Presidential politics permeated the Senate’s marathon late-night voting Thursday on a ten-year balanced budget plan. Four Republicans, including declared presidential candidate Ted Cruz of Texas, repeatedly sparred in an effort to demonstrate who was more concerned about national defense and who cared more about the nation’s long-term fiscal health.
In a preview of what could be in store once the 2016 Republican presidential campaign is fully joined later this spring and summer, Cruz, Rand Paul of Kentucky, Marco Rubio of Florida and Lindsey Graham of South Carolina bickered and sniped at one another throughout Thursday night and early Friday morning.
Rubio and Paul both pressed for even more defense spending next year than the $40 billion the Republican budget would add to President Obama’s request. Paul wanted to find offsets to pay for the additional funds while Rubio insisted that wasn’t essential.
Cruz, the first to announce for the GOP presidential nomination this week, is promoting himself as a fiscal conservative with the leanings of defense hawks. He wavered on the floor before voting along with Graham in favor of Rubio’s amendment – which went down.
In an interview with Politico, Paul blasted his political rivals for what he described as reckless and irresponsible behavior and lacking the courage and conviction to address the country’s mounting debt.
“I think there are a great deal of problems for people who want to argue that they are fiscal conservatives and yet would simply borrow hundreds of billions of dollars for defense,” Paul said.
That was just one indications of the frayed nerves on the Senate floor last night.
Around 3:30 a.m. today, the Senate voted 52 to 46 to finally approve the Republican version of a fiscal 2016 budget plan – a highly controversial document designed to wipe out the deficit within a decade through $5.1 trillion of spending and entitlement cuts but not increases in taxes.
Both the Senate and House-passed budget plans breach the legal caps on Pentagon spending with a series of budget maneuvers and tricks, while targeting Medicare, Medicaid, food stamps, education grants and scores of other social programs for deep cuts in the coming years.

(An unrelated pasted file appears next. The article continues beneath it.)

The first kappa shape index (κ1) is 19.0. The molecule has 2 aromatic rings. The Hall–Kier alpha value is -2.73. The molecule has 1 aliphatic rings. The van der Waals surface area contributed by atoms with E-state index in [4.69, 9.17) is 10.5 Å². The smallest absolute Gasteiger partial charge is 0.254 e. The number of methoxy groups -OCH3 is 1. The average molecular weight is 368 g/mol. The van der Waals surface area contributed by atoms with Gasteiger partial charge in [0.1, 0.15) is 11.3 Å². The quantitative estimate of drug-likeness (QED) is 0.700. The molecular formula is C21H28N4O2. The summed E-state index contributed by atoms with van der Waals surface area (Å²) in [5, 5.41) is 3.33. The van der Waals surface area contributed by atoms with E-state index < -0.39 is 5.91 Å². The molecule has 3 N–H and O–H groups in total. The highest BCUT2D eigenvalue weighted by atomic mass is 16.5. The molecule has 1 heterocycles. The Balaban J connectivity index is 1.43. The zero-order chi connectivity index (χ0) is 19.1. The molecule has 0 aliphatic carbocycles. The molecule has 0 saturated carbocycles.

On final passage, Rubio and Graham supported the Republican budget plan while Paul and Cruz sided with the Democrats against it. Graham was happy with the budget because he authored the original measure to breach the defense spending caps.
As finally approved by the Senate, the Defense Department will receive $40 billion above its base operating budget of $523 billion next year, through a backdoor transfer of funds. An additional $58 billion will be pumped into a special overseas account to finance U.S. military action in the Middle East.
After leaving town for a two-day swing through New Hampshire, Cruz today issued a statement saying that as much as he wanted to support his party, there were too many gimmicks in the budget for his taste. One of the more notable GOP gimmicks was to claim long-term tax revenues from the Affordable Care Act while at the same time vowing to repeal President Obama’s signature health care program.
“I congratulate the Senate on its passage of a budget for the first time in years, and I commend my colleagues for their efforts to try to mitigate the unrealistic spending increases and continually expanding deficits proposed by the President,” Cruz said. “However, given the gravity of the debt facing our children and grandchildren, I believe that Americans expect us to do more.”
“We need meaningful entitlement reforms, without budget gimmicks, and I cannot support a budget that claims to balance in the year 2025 by utilizing revenue increases generated by Obamacare taxes,” he added. Disappointed that his more fiscally responsible defense spending amendment went down, Paul told reporters, “It is irresponsible and dangerous to continue to put America further into debt. We need national defense, but we should pay for it.”
Paul, a libertarian Republican who favors a less aggressive U.S. military presence in the Middle East and elsewhere, is trying to convince more defense minded Republicans that he would be a viable commander-in-chief if he won election next year. He is expected to formally announce his candidacy early next month.
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